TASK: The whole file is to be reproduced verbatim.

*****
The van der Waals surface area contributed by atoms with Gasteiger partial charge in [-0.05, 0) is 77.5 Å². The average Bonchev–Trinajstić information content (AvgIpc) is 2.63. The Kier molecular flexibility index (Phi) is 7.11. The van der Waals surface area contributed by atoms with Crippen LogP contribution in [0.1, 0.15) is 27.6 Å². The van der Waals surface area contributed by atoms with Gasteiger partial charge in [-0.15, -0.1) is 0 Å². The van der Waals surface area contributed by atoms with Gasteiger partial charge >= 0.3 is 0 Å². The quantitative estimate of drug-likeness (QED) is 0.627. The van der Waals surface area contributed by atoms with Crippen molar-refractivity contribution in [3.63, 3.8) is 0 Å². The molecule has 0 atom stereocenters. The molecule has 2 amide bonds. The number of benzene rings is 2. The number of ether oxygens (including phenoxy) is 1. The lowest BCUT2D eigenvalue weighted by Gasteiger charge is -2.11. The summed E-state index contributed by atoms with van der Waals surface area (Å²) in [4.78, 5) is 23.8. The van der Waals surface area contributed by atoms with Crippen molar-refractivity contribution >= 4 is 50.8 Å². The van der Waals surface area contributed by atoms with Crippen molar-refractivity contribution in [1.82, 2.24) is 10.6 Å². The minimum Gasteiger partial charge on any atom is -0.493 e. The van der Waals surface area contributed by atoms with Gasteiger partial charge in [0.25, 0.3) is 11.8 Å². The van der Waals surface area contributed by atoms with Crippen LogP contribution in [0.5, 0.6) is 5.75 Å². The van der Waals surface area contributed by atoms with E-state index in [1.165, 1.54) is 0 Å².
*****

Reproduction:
The van der Waals surface area contributed by atoms with Gasteiger partial charge in [-0.05, 0) is 77.5 Å². The average Bonchev–Trinajstić information content (AvgIpc) is 2.63. The Kier molecular flexibility index (Phi) is 7.11. The van der Waals surface area contributed by atoms with Crippen LogP contribution in [0.1, 0.15) is 27.6 Å². The van der Waals surface area contributed by atoms with Gasteiger partial charge in [-0.15, -0.1) is 0 Å². The van der Waals surface area contributed by atoms with Gasteiger partial charge >= 0.3 is 0 Å². The quantitative estimate of drug-likeness (QED) is 0.627. The van der Waals surface area contributed by atoms with Crippen molar-refractivity contribution in [3.63, 3.8) is 0 Å². The molecule has 0 atom stereocenters. The molecule has 2 amide bonds. The number of benzene rings is 2. The number of ether oxygens (including phenoxy) is 1. The lowest BCUT2D eigenvalue weighted by Gasteiger charge is -2.11. The summed E-state index contributed by atoms with van der Waals surface area (Å²) in [4.78, 5) is 23.8. The van der Waals surface area contributed by atoms with Crippen molar-refractivity contribution >= 4 is 50.8 Å². The van der Waals surface area contributed by atoms with Crippen molar-refractivity contribution in [1.82, 2.24) is 10.6 Å². The minimum Gasteiger partial charge on any atom is -0.493 e. The van der Waals surface area contributed by atoms with Gasteiger partial charge in [0.25, 0.3) is 11.8 Å². The van der Waals surface area contributed by atoms with Crippen LogP contribution in [0.5, 0.6) is 5.75 Å². The van der Waals surface area contributed by atoms with E-state index in [1.165, 1.54) is 0 Å².